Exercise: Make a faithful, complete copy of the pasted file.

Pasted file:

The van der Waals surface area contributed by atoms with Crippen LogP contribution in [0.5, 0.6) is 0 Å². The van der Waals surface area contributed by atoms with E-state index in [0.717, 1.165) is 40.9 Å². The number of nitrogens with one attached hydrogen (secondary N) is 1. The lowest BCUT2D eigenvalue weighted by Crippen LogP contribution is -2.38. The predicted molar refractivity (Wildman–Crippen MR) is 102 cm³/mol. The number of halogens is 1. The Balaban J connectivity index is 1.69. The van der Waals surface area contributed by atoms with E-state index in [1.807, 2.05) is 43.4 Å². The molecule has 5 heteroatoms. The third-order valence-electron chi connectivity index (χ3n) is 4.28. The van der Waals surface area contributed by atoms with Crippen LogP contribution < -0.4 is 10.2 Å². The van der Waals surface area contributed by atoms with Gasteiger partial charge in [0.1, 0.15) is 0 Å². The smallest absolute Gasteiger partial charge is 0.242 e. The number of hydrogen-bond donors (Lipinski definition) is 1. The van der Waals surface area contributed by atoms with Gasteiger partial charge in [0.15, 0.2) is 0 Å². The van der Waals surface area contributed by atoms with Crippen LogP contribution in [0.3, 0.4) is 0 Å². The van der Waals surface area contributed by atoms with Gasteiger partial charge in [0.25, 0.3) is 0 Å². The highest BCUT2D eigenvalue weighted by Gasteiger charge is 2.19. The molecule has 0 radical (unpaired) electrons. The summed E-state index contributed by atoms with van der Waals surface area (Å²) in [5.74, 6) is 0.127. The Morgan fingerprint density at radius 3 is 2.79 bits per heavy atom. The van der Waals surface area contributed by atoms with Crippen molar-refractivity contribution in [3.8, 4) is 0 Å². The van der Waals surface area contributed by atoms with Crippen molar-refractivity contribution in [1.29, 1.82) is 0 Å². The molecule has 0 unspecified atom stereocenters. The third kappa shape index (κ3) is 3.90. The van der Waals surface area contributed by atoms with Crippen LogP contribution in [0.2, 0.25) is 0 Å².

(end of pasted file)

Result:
The van der Waals surface area contributed by atoms with Crippen LogP contribution in [0.5, 0.6) is 0 Å². The van der Waals surface area contributed by atoms with E-state index in [0.717, 1.165) is 40.9 Å². The number of nitrogens with one attached hydrogen (secondary N) is 1. The lowest BCUT2D eigenvalue weighted by Crippen LogP contribution is -2.38. The predicted molar refractivity (Wildman–Crippen MR) is 102 cm³/mol. The number of halogens is 1. The Balaban J connectivity index is 1.69. The van der Waals surface area contributed by atoms with E-state index in [1.807, 2.05) is 43.4 Å². The molecule has 5 heteroatoms. The third-order valence-electron chi connectivity index (χ3n) is 4.28. The van der Waals surface area contributed by atoms with Crippen LogP contribution < -0.4 is 10.2 Å². The van der Waals surface area contributed by atoms with Gasteiger partial charge in [0.1, 0.15) is 0 Å². The smallest absolute Gasteiger partial charge is 0.242 e. The number of hydrogen-bond donors (Lipinski definition) is 1. The van der Waals surface area contributed by atoms with Gasteiger partial charge in [0.15, 0.2) is 0 Å². The van der Waals surface area contributed by atoms with Crippen LogP contribution in [0.3, 0.4) is 0 Å². The van der Waals surface area contributed by atoms with Gasteiger partial charge in [0.25, 0.3) is 0 Å². The highest BCUT2D eigenvalue weighted by Gasteiger charge is 2.19. The molecule has 0 radical (unpaired) electrons. The summed E-state index contributed by atoms with van der Waals surface area (Å²) in [5.74, 6) is 0.127. The Morgan fingerprint density at radius 3 is 2.79 bits per heavy atom. The van der Waals surface area contributed by atoms with Crippen molar-refractivity contribution in [3.8, 4) is 0 Å². The van der Waals surface area contributed by atoms with Crippen molar-refractivity contribution in [1.29, 1.82) is 0 Å². The molecule has 0 unspecified atom stereocenters. The third kappa shape index (κ3) is 3.90. The van der Waals surface area contributed by atoms with Crippen LogP contribution in [0.2, 0.25) is 0 Å².